• The ultimate irony of these cameras is this: when the D5100 first came to market we awarded it both Camera of the Year, and Budget DSLR of the Year. It was just such an amazing deal, with rare levels of performance at the price point. But after two years and little improvement for the D5200, this great camera didn't hit us with the same impact its predecessor did. Like we've said countless times in the review, the D5200 is a fine camera, but it's not $300 finer than the old one.


  • The Nikon D600 is essentially a D7000 with an FX sensor, but lacks some of the extra features found in the Canon EOS 6D.


  • The Nikon D600 was one of the worst-kept secrets in the industry this year, and the enthusiast and prosumer crowd has been foaming at the mouth to see what an affordable full-frame camera from Nikon would look like. The Nikon D600 does not disappoint, offering nearly every bit of control that the impressive D800 offers, with comparable features.

    The D600 is an odd camera to write first impressions about, because it's clearly ready for public consumption, having already hit the labs of the folks at DXOMark.


  • If you think you can live with that and a few other limitations / omissions versus the D800; the smaller, lighter and cheaper Nikon D600 will serve you just as well as the more expensive model - and even give you faster frame rates and more manageable raw file sizes as an added bonus.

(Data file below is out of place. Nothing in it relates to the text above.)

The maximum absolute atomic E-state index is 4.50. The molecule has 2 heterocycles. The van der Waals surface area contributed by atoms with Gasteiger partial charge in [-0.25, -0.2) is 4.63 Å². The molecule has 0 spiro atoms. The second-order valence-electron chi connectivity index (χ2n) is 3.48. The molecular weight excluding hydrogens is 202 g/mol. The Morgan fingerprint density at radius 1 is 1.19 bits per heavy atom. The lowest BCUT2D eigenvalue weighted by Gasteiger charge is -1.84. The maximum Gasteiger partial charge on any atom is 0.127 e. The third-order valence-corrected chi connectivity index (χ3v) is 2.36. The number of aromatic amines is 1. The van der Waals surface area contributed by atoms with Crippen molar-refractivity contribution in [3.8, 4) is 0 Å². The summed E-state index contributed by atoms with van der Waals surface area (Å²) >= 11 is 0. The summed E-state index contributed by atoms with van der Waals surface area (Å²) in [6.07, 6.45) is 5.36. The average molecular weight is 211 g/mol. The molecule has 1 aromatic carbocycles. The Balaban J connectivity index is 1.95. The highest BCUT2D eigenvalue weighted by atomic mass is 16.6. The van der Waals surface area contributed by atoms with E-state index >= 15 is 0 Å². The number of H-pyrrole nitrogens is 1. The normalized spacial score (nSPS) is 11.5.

• In summary the new 650D / Rebel T4i is the most complicated yet friendly mid-range Canon DSLR yet, truly a camera that you can grow into as your photography skills develop. It only misses out on our highest Essential award because of the still slow Live View auto-focusing and a small price increase over the 600D, but is more than deserving of our still-coveted Highly Recommended award.


  • Although it has an 18 million pixel sensor, Canon's EOS 650D/Rebel T4i doesn't use the same CMOS device as other cameras in Canon's range. It uses a new Hybrid CMOS sensor that is designed to facilitate a combined phase detection and contrast detection autofocus system that operates during video recording and when Live View is activated.


  • With the EOS 650D, Canon faced the challenge of taking an already successful camera line and finding a way to offer more than a token upgrade without stealing too much thunder from its higher-spec'd DSLRs. By maintaining what has long been very good image quality for both stills and video shooting and addressing operational handling with a remarkably well-executed touchscreen implementation, the latest addition to the Rebel lineup carves out a niche as one of the more enjoyable to use entry level DSLRs on the market.


  • If you're looking for something a lot better, faster, and more sophisticated than a point-and-shoot that can stand up to your adventures, the Olympus OM-D E-M5 is a great choice.


  • The Olympus OM-D E-M5 is the best Micro Four Thirds camera we've tested. It's got a top-notch stabilization system, is fully weather sealed, can shoot in all types of light, and ships with a sharp and versatile kit lens. Add it all up, and you have our new Editors' Choice for high-end compact interchangeable lens cameras.


  • It hasn't taken Olympus long to speed into our hearts with their retro-inspired compact system camera lineup. The Micro Four Thirds PEN series was well-received not only for its style, but its image quality and usability. Seeing a gap at the top of their product line, Olympus now has the OM-D E-M5, answering the question: what would happen if you stuffed modern digital guts in a 1970s compact SLR body? The E-M5 is the first camera in Olympus new OM-D line, a direct descendant of their OM line of compact SLR film cameras.